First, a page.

In this week’s Torah portion, Pekudei, Moses gives a detailed description of the building of the tabernacle, the mobile sanctuary the Israelites carried in the dessert. The instructions for building the tabernacle, are laid out in minute, almost obsessive detail by Moses. Everything from the metals to be used to the clothes that needed to be worn to how the incense should be burnt and used are explained component by component.
One of the questions that arises is why did the Torah feel it was so necessary to go into such detail about the building of the tabernacle?
One explanation that is offered for the need for detail in this week’s Torah portion is suggested by Sforno, a 15th century Torah commentator. He says that rather than refer to the items used to build the tabernacle by their generic name, i.e. utensils, or even specific name, i.e. fork, that every single “fork” was given an individual name. Sforno suggests that this individual naming of each item leads to each item being of permanent significance to the entire functioning of this mobile sanctuary.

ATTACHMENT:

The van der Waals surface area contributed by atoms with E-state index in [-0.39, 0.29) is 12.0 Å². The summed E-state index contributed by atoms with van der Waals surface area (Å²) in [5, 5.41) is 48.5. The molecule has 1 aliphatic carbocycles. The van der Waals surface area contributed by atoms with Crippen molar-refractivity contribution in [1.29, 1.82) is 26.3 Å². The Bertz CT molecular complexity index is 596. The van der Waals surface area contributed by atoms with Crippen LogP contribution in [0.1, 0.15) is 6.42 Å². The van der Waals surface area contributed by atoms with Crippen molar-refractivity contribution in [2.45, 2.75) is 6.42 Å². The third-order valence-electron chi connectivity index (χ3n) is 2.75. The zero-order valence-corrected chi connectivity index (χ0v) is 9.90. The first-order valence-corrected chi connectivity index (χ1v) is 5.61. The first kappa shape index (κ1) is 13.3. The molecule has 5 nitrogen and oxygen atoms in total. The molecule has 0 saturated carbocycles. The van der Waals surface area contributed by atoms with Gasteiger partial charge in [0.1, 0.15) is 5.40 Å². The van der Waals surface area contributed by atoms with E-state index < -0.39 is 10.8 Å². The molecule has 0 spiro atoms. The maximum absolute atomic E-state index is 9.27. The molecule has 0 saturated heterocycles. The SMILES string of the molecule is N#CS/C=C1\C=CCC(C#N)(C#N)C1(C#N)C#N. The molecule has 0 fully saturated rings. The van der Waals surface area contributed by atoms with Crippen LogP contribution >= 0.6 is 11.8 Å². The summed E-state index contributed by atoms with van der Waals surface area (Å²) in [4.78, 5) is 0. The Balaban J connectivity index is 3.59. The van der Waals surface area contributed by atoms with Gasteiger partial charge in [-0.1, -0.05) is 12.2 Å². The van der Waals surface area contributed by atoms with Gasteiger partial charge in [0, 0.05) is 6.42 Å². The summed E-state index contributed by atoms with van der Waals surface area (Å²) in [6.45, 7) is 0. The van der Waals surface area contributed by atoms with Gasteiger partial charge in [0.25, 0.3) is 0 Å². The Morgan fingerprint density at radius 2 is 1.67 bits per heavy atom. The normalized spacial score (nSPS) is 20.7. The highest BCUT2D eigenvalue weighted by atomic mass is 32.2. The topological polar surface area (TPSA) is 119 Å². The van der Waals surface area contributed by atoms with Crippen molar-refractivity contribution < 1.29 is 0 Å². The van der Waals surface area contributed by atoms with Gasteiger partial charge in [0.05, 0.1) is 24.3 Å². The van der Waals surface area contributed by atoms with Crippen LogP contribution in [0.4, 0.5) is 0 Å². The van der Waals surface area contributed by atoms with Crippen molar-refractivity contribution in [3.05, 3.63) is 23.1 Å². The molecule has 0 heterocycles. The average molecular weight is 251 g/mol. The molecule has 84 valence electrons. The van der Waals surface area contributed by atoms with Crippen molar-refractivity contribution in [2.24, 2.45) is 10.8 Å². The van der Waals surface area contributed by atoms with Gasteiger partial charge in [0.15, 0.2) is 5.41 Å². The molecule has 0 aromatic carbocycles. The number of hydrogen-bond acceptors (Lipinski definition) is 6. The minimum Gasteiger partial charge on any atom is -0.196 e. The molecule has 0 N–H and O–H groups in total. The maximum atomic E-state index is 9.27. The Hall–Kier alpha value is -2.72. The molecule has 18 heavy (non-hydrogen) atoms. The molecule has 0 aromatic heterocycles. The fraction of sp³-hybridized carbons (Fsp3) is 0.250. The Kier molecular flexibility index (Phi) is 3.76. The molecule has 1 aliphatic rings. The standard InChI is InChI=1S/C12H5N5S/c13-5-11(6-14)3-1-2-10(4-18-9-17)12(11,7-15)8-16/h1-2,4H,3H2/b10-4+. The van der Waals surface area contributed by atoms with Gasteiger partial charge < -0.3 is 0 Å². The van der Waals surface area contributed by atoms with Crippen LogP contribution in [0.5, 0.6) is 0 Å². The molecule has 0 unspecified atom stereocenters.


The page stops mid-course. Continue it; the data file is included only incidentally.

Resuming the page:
It would be easy to take for granted the importance of the fact that blue, crimson and purple yarn were all used to make the vestments for the priests. However, what Sforno wants to highlight is all three yarns were not only necessary but integral to the completion of the tabernacle. The same can be said true for all of us. Each of us makes a permanent mark on the world. Even if we are not always aware of it, our existence leaves an indelible imprint on the fabric of the world. Just as the tabernacle would not be truly complete without every jewel, or ring, or piece of yarn so to would the world not be complete without you in it.
Rabbi Micah Ellenson